Mar 29 2024
TPP 121a: A Conversation with Elisheva Schwartz of The Dyslexia Quest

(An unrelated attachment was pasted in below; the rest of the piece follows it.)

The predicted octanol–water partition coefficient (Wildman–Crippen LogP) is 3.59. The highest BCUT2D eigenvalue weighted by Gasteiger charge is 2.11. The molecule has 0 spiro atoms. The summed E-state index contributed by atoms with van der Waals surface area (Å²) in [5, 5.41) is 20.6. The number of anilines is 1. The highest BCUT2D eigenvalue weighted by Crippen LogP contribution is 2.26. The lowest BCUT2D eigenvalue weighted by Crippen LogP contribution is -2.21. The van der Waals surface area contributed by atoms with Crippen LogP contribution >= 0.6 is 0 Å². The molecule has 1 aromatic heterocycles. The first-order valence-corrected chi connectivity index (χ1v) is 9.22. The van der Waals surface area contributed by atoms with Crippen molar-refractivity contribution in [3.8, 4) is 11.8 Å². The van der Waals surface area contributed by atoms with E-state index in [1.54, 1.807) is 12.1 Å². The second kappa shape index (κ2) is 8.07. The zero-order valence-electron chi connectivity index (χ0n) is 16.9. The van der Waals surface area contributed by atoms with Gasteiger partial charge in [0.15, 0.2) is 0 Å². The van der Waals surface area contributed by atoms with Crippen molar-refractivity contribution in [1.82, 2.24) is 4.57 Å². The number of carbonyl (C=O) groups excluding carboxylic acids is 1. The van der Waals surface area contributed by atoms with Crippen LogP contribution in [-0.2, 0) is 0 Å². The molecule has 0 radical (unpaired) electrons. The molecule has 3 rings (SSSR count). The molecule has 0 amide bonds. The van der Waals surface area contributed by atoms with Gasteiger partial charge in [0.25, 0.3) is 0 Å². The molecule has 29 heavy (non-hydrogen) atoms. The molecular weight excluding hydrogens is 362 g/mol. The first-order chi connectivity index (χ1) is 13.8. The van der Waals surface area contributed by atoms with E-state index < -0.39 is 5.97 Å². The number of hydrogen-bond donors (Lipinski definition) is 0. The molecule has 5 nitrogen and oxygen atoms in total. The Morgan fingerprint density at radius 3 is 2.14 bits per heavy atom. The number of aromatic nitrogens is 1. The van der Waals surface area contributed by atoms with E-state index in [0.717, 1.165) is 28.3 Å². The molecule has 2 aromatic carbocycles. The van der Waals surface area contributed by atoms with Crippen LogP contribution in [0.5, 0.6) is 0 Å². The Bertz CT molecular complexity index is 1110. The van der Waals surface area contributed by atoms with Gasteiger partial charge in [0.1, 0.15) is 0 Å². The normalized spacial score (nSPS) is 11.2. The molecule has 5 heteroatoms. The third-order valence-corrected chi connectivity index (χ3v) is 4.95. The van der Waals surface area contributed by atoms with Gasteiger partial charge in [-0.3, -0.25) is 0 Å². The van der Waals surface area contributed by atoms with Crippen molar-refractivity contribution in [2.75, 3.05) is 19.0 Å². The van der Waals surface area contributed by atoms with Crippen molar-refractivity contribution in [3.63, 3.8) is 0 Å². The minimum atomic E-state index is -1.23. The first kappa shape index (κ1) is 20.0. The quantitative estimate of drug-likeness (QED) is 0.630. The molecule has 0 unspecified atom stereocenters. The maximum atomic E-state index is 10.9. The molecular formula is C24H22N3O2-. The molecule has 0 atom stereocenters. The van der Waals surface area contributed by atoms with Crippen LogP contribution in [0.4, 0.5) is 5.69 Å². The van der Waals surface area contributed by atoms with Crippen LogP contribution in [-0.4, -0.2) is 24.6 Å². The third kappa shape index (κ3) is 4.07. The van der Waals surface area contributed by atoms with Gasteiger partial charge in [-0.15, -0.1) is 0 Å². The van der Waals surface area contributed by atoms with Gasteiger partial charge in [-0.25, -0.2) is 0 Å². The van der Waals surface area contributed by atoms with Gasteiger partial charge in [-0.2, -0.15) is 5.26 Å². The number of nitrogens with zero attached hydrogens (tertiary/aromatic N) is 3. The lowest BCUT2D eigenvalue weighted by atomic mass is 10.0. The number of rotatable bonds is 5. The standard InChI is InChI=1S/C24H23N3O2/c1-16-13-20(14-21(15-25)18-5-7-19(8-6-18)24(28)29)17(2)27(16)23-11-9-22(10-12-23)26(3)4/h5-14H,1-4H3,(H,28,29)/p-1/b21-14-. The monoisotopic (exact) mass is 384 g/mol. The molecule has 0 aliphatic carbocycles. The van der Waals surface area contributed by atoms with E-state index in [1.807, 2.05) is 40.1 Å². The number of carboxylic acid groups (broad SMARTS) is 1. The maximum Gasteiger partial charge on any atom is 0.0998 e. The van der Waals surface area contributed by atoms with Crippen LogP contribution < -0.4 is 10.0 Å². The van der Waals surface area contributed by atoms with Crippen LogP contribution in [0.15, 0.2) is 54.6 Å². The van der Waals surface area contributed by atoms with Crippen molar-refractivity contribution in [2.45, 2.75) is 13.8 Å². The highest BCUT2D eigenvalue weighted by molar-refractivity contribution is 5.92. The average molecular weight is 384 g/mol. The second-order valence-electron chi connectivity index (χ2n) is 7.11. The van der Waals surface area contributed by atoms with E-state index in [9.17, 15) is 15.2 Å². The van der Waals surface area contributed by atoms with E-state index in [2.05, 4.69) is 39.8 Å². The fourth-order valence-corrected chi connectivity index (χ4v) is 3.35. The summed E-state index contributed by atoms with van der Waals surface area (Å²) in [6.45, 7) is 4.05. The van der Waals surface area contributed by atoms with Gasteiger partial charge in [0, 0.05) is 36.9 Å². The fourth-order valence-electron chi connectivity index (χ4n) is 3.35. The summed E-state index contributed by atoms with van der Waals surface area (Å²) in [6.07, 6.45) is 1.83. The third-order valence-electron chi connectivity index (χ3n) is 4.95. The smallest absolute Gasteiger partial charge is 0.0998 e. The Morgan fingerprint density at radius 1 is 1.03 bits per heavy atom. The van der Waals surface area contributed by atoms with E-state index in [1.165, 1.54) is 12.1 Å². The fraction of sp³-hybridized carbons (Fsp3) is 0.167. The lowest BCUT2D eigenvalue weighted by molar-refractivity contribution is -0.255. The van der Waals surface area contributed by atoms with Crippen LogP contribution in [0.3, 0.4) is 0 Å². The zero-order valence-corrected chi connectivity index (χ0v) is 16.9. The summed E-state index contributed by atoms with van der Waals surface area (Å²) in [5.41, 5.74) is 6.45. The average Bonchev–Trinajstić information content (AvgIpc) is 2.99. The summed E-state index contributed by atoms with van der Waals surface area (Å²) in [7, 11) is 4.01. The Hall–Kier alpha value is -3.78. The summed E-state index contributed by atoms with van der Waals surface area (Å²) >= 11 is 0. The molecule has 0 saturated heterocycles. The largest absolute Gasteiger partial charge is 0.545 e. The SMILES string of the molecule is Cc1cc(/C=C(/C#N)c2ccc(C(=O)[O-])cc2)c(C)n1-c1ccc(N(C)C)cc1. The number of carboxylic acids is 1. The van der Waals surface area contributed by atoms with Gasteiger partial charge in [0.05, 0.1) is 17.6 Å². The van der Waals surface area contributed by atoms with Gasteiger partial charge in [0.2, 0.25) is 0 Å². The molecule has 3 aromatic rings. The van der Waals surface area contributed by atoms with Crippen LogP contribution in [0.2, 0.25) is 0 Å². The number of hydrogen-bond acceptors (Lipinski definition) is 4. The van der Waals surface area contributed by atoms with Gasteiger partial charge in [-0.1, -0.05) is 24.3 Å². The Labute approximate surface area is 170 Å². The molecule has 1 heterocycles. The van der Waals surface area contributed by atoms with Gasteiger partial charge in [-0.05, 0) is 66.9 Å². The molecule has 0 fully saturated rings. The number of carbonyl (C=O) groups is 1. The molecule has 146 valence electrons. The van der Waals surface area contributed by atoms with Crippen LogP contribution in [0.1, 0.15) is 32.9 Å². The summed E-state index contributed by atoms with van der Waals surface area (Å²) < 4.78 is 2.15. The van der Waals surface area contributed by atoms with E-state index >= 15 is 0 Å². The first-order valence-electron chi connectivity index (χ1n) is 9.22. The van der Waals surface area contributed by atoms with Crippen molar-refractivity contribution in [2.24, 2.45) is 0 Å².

In this week’s episode, I’m talking with Elisheva Schwartz, a dyslexia researcher, mother, wife, intelligence re-definer, and host of The Dyslexia Quest podcast. Elisheva is on a mission to empower the dyslexic community to fully understand both the strengths and the difficulties of the processing style. If you have a child with learning differences like dyslexia, this is a must-listen-to episode, as Elisheva gets personal and shares her story of her own childhood of struggling to reconcile her passion for learning with repeatedly being told she was learning disabled. Luckily for the rest of us, Elisheva has channeled the pain of her own childhood journey to helping families raising kids with learning differences help their kids feel empowered and confident about who they are, while also knowing how to advocate for them in school. I hope you enjoy our conversation.  About Elisheva: Elisheva Schwartz is a dyslexia researcher, mother, wife, intelligence re-definer, and podcast host. She’s on a mission to decode the dyslexic mind and empower the dyslexic community to fully understand both the strengths and the difficulties of the processing style. Both her academic background in Cognitive Science and Education, as well as her own personal experiences with dyslexia, allows Elisheva to draw on a unique blend of both the personal and scientific. Elisheva often writes about dyslexia, cognition, learning, creativity and intelligence, and maintains an occasional column at The Creativity Post. Additionally, Elisheva often speaks at universities and conferences, with some of her latest speaking engagement including The International Dyslexia Association (Panel) and University of Philadelphia.    THINGS YOU’LL LEARN FROM THIS EPISODE: Elisheva’s personal why for creating The Dyslexia Quest What the biggest roadblocks are for kids with learning differences like dyslexia in a traditional school setting What reframing dyslexia to view it through a strengths-based lens looks like How parents can help kids feel more positive about their learning differences How parents can work with schools to get them the support their child needs Elisheva’s advice on how parents can best approach their child’s learning differences and support their child What parents can expert in their journey of supporting their kids What the gifts of dyslexia are   RESOURCES MENTIONED: The Dyslexia Quest Podcast Elisheva on Instagram Elisheva on Facebook The Dyslexic Advantage: Unlocking the Hidden Potential of the Dyslexic Brain by Brock L. Eide Dyslexic Advantage (website) Support the show Connect with Tilt Parenting Visit Tilt Parenting Take the free 7-Day Challenge Read a chapter of Differently Wired Follow Tilt on Twitter & Instagram Learn more about your ad choices. Visit megaphone.fm/adchoices